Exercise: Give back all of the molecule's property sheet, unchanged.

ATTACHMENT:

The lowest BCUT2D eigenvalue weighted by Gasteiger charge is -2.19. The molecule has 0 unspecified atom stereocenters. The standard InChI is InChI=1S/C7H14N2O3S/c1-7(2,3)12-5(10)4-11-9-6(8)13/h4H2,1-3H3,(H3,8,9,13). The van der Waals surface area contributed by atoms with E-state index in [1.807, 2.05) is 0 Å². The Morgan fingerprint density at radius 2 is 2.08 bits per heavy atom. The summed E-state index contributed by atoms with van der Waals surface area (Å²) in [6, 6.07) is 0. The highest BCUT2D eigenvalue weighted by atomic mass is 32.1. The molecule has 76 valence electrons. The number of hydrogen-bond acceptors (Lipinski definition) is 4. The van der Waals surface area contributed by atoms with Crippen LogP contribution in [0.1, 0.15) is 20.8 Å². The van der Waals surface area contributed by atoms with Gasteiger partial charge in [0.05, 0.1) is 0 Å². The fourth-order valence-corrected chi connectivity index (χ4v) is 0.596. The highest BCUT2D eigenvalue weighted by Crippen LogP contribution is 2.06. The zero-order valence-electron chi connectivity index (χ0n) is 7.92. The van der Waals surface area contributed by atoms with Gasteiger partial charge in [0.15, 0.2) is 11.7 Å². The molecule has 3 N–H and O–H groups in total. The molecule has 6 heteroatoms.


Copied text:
The lowest BCUT2D eigenvalue weighted by Gasteiger charge is -2.19. The molecule has 0 unspecified atom stereocenters. The standard InChI is InChI=1S/C7H14N2O3S/c1-7(2,3)12-5(10)4-11-9-6(8)13/h4H2,1-3H3,(H3,8,9,13). The van der Waals surface area contributed by atoms with E-state index in [1.807, 2.05) is 0 Å². The Morgan fingerprint density at radius 2 is 2.08 bits per heavy atom. The summed E-state index contributed by atoms with van der Waals surface area (Å²) in [6, 6.07) is 0. The highest BCUT2D eigenvalue weighted by atomic mass is 32.1. The molecule has 76 valence electrons. The number of hydrogen-bond acceptors (Lipinski definition) is 4. The van der Waals surface area contributed by atoms with Crippen LogP contribution in [0.1, 0.15) is 20.8 Å². The van der Waals surface area contributed by atoms with Gasteiger partial charge in [0.05, 0.1) is 0 Å². The fourth-order valence-corrected chi connectivity index (χ4v) is 0.596. The highest BCUT2D eigenvalue weighted by Crippen LogP contribution is 2.06. The zero-order valence-electron chi connectivity index (χ0n) is 7.92. The van der Waals surface area contributed by atoms with Gasteiger partial charge in [0.15, 0.2) is 11.7 Å². The molecule has 3 N–H and O–H groups in total. The molecule has 6 heteroatoms.